Crypto Advocacy Groups Back Developer In Legal Fight

Prominent crypto groups have come forward to support Roman Storm, the developer of Tornado Cash, in his ongoing legal battle. Storm was arrested in August and faces three charges related to his role as a co-founder of the Ethereum privacy protocol.

Recently, Storm filed a motion to drop the charges against him. He argued that the government’s case shows a flawed understanding of Tornado Cash’s service and blockchain technology.

U.S. Claims Storm Functioned As An Unregistered Money Sender

Three major pro-crypto organizations – Coin Center, the Blockchain Association, and the DeFi Education Fund – have filed friend-of-the-court briefs backing Storm. While each brief was written and filed separately, they argued similarly against the government’s indictment.

The indictment alleges that Storm and his co-founder Roman Semenov ran an unlicensed money-transferring business by transferring funds for the public through Tornado Cash without registering with the U.S. Financial Crimes Enforcement Network (FinCEN), which led to a conspiracy charge.

However, the Blockchain Association’s brief highlights that FinCEN’s definitions contradict this claim. The brief states that intermediaries can only be considered money transmitters if they have total independent control over the assets, which is not true for Tornado Cash. It warns that upholding the government’s interpretation would essentially ban anonymizing protocols and make it impossible for developers to comply with anti-money laundering laws.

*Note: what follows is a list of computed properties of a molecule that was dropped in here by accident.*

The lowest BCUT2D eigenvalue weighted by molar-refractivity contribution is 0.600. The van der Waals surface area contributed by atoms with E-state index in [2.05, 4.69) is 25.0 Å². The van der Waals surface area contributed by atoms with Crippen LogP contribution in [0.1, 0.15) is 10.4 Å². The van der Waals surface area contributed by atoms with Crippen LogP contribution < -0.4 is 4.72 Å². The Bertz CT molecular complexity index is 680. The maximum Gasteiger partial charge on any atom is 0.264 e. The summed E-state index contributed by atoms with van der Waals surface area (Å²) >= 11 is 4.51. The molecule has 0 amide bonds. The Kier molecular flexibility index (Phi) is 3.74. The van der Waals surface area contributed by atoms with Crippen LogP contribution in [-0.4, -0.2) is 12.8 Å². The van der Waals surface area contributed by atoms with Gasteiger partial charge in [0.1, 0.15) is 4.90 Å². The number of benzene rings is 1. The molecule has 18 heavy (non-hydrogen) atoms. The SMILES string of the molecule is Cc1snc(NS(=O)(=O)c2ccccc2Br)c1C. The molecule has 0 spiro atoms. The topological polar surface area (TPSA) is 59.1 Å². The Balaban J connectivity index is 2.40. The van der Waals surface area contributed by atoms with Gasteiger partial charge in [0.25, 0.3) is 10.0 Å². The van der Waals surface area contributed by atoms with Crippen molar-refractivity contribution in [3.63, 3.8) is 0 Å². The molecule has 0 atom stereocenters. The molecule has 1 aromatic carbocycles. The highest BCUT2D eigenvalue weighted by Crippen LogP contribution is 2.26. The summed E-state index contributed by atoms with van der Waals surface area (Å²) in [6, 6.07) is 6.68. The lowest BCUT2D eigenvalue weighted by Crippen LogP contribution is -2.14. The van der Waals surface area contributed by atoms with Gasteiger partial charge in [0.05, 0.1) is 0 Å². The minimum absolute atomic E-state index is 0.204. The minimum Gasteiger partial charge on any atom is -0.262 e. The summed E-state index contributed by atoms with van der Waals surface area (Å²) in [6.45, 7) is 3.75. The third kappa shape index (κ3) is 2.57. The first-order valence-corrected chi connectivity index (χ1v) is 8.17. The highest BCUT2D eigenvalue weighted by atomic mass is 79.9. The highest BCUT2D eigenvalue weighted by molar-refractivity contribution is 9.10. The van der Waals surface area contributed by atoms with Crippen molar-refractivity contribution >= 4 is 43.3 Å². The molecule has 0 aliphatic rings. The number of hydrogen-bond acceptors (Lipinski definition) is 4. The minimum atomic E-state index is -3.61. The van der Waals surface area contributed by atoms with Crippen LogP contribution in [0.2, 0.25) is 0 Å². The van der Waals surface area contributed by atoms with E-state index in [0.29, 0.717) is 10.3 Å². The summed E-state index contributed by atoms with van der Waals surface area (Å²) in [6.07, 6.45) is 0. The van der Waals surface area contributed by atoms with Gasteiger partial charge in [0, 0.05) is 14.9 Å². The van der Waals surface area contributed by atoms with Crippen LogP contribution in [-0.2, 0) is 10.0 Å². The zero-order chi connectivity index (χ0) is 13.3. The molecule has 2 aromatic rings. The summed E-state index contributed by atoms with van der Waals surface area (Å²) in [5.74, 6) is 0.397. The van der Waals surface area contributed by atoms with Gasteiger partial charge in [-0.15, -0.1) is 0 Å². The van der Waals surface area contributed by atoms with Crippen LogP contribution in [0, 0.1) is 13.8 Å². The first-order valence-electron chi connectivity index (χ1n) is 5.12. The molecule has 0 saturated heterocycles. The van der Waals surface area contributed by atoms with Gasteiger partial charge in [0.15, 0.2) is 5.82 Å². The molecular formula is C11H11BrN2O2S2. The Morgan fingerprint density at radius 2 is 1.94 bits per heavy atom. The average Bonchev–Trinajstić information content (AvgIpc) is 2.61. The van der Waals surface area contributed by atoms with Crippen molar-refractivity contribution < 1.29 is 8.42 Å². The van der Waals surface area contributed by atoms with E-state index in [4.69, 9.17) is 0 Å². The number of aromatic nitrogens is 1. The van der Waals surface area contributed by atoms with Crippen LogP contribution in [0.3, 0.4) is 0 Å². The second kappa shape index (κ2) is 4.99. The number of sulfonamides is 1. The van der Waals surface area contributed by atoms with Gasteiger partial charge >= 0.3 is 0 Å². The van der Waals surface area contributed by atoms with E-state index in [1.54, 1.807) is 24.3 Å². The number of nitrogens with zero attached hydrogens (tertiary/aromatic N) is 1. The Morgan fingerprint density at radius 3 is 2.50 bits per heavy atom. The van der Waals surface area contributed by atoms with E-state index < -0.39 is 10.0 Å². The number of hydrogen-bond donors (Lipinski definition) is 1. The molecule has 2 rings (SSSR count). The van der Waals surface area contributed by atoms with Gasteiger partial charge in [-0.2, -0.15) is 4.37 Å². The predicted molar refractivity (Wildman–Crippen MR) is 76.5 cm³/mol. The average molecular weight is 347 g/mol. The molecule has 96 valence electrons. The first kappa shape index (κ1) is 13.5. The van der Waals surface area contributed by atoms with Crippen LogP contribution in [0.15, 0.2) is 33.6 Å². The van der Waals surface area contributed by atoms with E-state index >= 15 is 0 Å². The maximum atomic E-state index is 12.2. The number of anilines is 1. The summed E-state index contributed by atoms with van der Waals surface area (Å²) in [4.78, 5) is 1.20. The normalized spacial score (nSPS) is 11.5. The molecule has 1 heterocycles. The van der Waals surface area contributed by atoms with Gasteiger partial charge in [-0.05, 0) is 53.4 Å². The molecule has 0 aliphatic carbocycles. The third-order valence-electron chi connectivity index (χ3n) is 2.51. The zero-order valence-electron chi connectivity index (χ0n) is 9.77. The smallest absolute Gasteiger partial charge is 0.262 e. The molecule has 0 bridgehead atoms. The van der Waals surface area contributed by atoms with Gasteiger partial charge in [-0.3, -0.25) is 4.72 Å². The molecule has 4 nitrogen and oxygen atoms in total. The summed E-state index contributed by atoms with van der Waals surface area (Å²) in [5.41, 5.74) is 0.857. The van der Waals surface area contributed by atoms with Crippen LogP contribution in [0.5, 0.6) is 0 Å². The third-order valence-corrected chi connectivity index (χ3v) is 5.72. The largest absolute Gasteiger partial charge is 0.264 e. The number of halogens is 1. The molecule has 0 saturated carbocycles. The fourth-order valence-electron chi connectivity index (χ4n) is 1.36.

Coin Center’s brief challenges the charge of conspiring to violate economic sanctions laws. It argues this charge should not stand since decisions about Tornado Cash’s functions and release happened before any alleged sanction violations. The brief compares it to saying Linux developers confederated with a regime just by releasing software the regime later used.

DeFi Education Fund refutes Accusations related To The Storm

The DeFi Education Fund’s brief also disputes the charges. It warns that if Storm loses, it will give the government unlimited power to prosecute developers for code later misused by third parties for illegal activities. This could expose open-source developers to criminal liability for events beyond their control years or decades later.

So far, prosecutors have not responded to Storm’s motion to dismiss the charges.

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